[Transcription of the Nahuatl (right-hand column) by James Lockhart:] [f. 76r.] in tiiacaoan. Auh in oquittaque in toiaovan motlalozquia miec in atlan mic, in polacq̄ in illacque, ça netech ommotiliniaia, iuhquin aocmo quimati, ça iuhquin çoçotlaoa ça iuhquin chachapantivetzi, in oc nen motlaloznequi ça quauhcamac activetzi, tevivilano, omach moçoquineloque, omach moçoquipetzcoque, vel chachaquanque, vel popolacque, vel miec in ixpoliuh, oncan vel tonacamicoac: auh çayioppa in vncā ontonacamicque in toiaovan in nepapan tlaca: auh in iquac ommiquico in toiaovan, in imuztlaioc, ça cactimanca: auh ic vallaque in Españoles in vncan amaxac, vel vmpa acito, in vmpa tlantoque in macevaltin, vel techiaoaloque, vel motetemmā in iauiotl, in vel vncā amaxac [Translation of the Nahuatl (right-hand column) by James Lockhart:] When our enemies saw this, they tried to flee. Many died in the water, sinking and submerging, just pulling at each other, as though they had lost their senses and were fainting. They seemed to fall splattering; when they tried to flee they just fell between the logs. When they were dragged out they were completely covered with mud, slimy with mud, entirely drowned. A great many perished, there was a great abundance of deaths. This was the only time that the different [local] people who were our enemies died in great numbers there. And the day after our enemies had died, everything lay silent. And at this time the Spaniards came to Amaxac; they reached the very place where the common people lay in extremity. They fully surrounded us, and there was fierce battle, right in Amaxac [Translation of the Spanish (left-hand column) by James Lockhart:] Then the next day the Spaniards attacked the stronghold, at the place they call Amaxac, where the church of Concepción is, and they fought for a long while, until finally they reached the place where the Mexica's baggage was. When [Translation of the Nahuatl into Spanish by Fr. Bernardino de Sahagún; transcription of the Spanish (left-hand column) by James Lockhart:] [f. 76r.] Y otro dia luego los españoles, acometieron el fuerte, que era donde llamā amaxac, donde esta la yglesia de la Cōcepcion: y pelearon gran rato, y finalmente llegaron adonde estaua el vagaxe de los mexicanos, y como lle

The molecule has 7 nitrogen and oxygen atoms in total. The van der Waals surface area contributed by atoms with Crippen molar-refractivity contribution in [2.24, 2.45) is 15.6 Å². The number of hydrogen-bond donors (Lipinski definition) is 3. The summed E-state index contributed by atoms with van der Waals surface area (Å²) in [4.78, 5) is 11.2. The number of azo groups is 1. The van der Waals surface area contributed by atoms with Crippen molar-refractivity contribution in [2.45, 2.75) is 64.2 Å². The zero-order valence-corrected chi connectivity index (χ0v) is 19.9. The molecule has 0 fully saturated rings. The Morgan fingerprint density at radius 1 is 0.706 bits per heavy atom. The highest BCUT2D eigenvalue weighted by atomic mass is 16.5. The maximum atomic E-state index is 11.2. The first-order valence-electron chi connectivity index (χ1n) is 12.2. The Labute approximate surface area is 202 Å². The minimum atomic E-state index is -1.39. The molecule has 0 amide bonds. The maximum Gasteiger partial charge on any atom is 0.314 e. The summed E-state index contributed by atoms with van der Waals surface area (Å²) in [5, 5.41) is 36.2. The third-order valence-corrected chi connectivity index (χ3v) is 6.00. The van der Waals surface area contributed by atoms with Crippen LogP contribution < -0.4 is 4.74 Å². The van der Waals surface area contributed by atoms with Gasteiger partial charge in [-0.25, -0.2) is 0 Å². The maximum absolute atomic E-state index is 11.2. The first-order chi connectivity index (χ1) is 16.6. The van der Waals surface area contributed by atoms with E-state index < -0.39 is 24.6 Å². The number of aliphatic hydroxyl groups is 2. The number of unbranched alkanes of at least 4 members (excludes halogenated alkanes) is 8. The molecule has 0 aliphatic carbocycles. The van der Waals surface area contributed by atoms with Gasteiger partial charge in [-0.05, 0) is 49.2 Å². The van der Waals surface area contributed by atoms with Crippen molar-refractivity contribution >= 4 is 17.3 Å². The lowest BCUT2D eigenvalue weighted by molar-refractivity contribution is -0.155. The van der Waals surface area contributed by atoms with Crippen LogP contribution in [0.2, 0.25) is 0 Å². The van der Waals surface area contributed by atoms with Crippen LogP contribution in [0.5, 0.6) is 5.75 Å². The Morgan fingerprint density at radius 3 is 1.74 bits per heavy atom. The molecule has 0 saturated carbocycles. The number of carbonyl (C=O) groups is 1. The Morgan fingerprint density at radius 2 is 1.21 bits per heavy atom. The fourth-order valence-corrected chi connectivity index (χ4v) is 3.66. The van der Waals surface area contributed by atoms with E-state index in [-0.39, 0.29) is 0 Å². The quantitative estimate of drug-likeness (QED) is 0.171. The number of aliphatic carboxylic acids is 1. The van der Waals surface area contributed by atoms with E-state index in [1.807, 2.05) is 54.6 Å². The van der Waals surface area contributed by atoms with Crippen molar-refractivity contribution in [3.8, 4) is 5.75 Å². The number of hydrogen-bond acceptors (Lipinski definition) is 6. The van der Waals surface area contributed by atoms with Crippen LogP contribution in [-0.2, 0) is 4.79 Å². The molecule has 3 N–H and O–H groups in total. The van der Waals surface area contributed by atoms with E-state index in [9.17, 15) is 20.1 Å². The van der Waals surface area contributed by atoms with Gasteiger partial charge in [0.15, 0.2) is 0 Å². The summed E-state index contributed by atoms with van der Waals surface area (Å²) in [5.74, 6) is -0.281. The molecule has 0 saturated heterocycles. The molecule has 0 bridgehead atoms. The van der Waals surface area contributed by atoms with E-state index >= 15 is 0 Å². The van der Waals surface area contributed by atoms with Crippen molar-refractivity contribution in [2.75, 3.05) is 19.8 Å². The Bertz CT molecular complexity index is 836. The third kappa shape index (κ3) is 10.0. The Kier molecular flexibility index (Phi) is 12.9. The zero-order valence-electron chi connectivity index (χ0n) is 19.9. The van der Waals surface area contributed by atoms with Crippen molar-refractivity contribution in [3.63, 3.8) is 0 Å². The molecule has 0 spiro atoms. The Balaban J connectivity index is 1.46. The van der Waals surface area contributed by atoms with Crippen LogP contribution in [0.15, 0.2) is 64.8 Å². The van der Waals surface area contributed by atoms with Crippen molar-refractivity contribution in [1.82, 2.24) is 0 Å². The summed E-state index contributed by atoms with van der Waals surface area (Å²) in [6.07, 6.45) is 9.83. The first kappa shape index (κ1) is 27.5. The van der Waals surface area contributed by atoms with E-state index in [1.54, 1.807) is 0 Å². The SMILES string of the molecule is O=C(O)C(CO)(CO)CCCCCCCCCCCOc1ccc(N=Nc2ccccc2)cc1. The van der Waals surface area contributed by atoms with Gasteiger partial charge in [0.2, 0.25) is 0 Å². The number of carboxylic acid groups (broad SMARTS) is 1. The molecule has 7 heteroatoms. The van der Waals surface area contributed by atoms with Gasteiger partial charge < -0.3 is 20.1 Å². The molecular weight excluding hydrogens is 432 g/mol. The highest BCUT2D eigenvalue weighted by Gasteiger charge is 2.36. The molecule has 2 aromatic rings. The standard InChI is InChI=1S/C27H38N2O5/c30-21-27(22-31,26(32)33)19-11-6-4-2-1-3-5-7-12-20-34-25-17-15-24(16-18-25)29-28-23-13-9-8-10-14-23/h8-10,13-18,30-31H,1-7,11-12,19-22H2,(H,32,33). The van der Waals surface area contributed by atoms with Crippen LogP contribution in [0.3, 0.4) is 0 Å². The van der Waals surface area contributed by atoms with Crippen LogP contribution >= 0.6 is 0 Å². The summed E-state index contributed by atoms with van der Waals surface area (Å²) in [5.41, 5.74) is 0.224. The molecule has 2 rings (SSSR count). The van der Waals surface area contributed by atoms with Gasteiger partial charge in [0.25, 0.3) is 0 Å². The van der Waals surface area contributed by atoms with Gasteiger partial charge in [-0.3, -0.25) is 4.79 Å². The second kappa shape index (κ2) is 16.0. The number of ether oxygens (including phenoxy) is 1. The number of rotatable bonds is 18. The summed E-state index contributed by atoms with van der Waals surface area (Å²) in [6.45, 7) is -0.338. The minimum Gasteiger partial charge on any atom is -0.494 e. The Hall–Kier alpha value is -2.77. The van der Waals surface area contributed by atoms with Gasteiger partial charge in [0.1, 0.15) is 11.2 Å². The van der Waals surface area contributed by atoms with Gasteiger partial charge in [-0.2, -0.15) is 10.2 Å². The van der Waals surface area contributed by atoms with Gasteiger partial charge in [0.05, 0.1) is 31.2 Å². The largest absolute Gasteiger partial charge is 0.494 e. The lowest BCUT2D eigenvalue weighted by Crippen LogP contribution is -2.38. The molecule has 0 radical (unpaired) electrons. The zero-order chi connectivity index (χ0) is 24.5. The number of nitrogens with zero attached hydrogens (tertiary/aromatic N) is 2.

[Transcription of the Nahuatl (right-hand column) by James Lockhart:] [f. 76v.] yoan ipan vtli in tepeiacac iaticac: nimā ic calaquito in telpuchcali:* moteneoa veican: iehica ca vncan monechicoaia in ixquich telpuchtli: niman ic tlecoque in tlapanco. Auh in ixquich maceoalli: niman ie ic ommotepeoa in icampa Telpuchcalli, nec atla onnetepevalo. Auh ce vei tiiacauh quachic itoca, Vitzilhoatzin tlapanco moquetz, icpac in telpuchcalli, oc iuhquin tenamitl muchiuh, oc ic achi contocac in macevalli. Auh in Españoles: nimā ic impā ommotepeuhque, impan ommotquique: niman ie ic quivivitequi, quitlatlapana, quitzeltilia: niman ic ie no ceppa quivallazque in tiiacaoan: auh niman ic quicauhtiquizque in tiiacauh: niman ic conanato, amo tel vel mic, nimā ic iaque, cactimoman. Auh in diablome imixip ---------- *TELPUCHCALI. See fols. 27v., 34v., and 39v. above. [Translation of the Nahuatl (right-hand column) by James Lockhart:] and on the road going to Tepeyacac. Then [the Spaniards] went into the youths’ house called Hueican, because all the youths were gathered there, and then they climbed up to the roof. And then all the common people scattered behind the youths’ house; then everyone scattered into the water. And one great warrior, a scraped-head named Huitzilhuatzin, stood up on the roof above the youths’ house. He was like a bulwark, and the people followed him for a little while. But then the Spaniards fell upon them, and they struck him, breaking him apart, cutting him to pieces. Then [the Mexica] let loose with the warriors again and made them let go of the warrior [Huitzilhuatzin]. Then they took him; he was not quite dead. Then they went away, and there was silence. Then [the Spaniards] set fire to and burned the images of devils there. [Translation of the Spanish (left-hand column) by James Lockhart:] they reached a large house called a telpochcalli, where there were many people, they climbed up on the roof terraces of that house, and all who were inside the house threw themselves into the water to get away. A captain called Huitzilhuatzin, with many soldiers who were on the tlapancos, began to resist the Spaniards, making of themselves a barrier so they could not get to where the baggage was. The Spaniards hurled themselves upon them and began to kill some of them and destroy them, but other soldiers sallied forth in their favor, so that the Spaniards could not get where they wanted to, and withdrew. The next day the Spaniards set fire to that house, in which there were many statues of idols. The Spaniards were now battling against the Mexica inside their stronghold. They did no harm to the women and children, but only to the men who were fighting. That day night put an end to the battle. The next day the Spaniards and all their friends began to move toward where the Mexica were in their stronghold. The Mexica tried to make [Translation of the Nahuatl into Spanish by Fr. Bernardino de Sahagún; transcription of the Spanish (left-hand column) by James Lockhart:] [f. 76v.] garon a vna casa grande que se llama Techpuchcalli* adonde estaua mucha gente subieronse a los açoteas de aquella casa y todos los que estauan en la casa dieron consigo en el agua por huyr: y vn capitan que se llamaua Vitziloatzin con muchos soldados que estaua sobre los tlapancos comēçaron a restir** a los españoles poniendose por muro para que no pasasen adōde estaua el vagaxe: y los españoles arrojaronse contra ellos y comēçaron a matar en ellos y a destrozarlos y salieron otros soldados en fabor de aquellos de manera que no podierō los españoles pasar adonde queriā y retruxeronse:  y otro dia los españoles pegaron hoego aquello casa en la qual auia muchas estatuas de los ydolos los españoles peleauā contra los mexicanos ya dentro de su fuerte: y a las mugeres, y niños no los hazian mal sino a los hōbres que peleauan: aquel dia despartio la noche la pelea.  Y otro dia los españoles y todos los amigos començaron de*** caminar hazia dōde estauan los mexicanos en su fuerte: y los mexicanos quiseron hazer  ----------  *TECHPUCHCALLI.  For "Telpuchcalli."  **RESTIR.  For "resistir."  ***DE.  Normal usage demands "a."